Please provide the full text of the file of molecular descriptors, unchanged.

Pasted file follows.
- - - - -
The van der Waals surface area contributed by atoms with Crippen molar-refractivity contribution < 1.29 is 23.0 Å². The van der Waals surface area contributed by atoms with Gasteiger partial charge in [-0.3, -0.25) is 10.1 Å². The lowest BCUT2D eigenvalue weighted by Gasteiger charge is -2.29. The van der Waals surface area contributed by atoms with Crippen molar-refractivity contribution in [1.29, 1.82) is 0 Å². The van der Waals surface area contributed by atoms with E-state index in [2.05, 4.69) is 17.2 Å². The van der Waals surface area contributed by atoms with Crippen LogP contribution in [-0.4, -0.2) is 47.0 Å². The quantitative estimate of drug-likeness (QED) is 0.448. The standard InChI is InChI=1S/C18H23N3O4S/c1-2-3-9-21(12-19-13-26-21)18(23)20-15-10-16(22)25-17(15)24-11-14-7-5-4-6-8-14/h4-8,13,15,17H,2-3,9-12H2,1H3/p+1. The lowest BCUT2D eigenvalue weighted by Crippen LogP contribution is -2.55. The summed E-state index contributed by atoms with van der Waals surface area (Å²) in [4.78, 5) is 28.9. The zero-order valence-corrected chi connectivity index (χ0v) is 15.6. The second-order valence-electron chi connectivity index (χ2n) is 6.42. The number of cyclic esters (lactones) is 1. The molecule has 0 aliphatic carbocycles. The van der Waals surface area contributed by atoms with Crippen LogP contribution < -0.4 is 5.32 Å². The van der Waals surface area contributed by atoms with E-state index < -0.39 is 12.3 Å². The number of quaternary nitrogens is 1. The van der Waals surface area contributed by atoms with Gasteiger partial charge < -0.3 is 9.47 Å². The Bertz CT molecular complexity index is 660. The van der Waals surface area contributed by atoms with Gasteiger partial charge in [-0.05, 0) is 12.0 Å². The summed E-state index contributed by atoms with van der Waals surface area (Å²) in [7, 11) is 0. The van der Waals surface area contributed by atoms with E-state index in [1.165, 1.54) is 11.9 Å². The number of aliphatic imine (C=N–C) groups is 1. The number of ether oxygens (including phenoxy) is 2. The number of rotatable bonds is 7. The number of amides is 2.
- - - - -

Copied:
The van der Waals surface area contributed by atoms with Crippen molar-refractivity contribution < 1.29 is 23.0 Å². The van der Waals surface area contributed by atoms with Gasteiger partial charge in [-0.3, -0.25) is 10.1 Å². The lowest BCUT2D eigenvalue weighted by Gasteiger charge is -2.29. The van der Waals surface area contributed by atoms with Crippen molar-refractivity contribution in [1.29, 1.82) is 0 Å². The van der Waals surface area contributed by atoms with E-state index in [2.05, 4.69) is 17.2 Å². The van der Waals surface area contributed by atoms with Crippen LogP contribution in [-0.4, -0.2) is 47.0 Å². The quantitative estimate of drug-likeness (QED) is 0.448. The standard InChI is InChI=1S/C18H23N3O4S/c1-2-3-9-21(12-19-13-26-21)18(23)20-15-10-16(22)25-17(15)24-11-14-7-5-4-6-8-14/h4-8,13,15,17H,2-3,9-12H2,1H3/p+1. The lowest BCUT2D eigenvalue weighted by Crippen LogP contribution is -2.55. The summed E-state index contributed by atoms with van der Waals surface area (Å²) in [4.78, 5) is 28.9. The zero-order valence-corrected chi connectivity index (χ0v) is 15.6. The second-order valence-electron chi connectivity index (χ2n) is 6.42. The number of cyclic esters (lactones) is 1. The molecule has 0 aliphatic carbocycles. The van der Waals surface area contributed by atoms with Crippen LogP contribution < -0.4 is 5.32 Å². The van der Waals surface area contributed by atoms with E-state index < -0.39 is 12.3 Å². The number of quaternary nitrogens is 1. The van der Waals surface area contributed by atoms with Gasteiger partial charge < -0.3 is 9.47 Å². The Bertz CT molecular complexity index is 660. The van der Waals surface area contributed by atoms with Gasteiger partial charge in [-0.05, 0) is 12.0 Å². The summed E-state index contributed by atoms with van der Waals surface area (Å²) in [7, 11) is 0. The van der Waals surface area contributed by atoms with E-state index in [1.165, 1.54) is 11.9 Å². The number of aliphatic imine (C=N–C) groups is 1. The number of ether oxygens (including phenoxy) is 2. The number of rotatable bonds is 7. The number of amides is 2.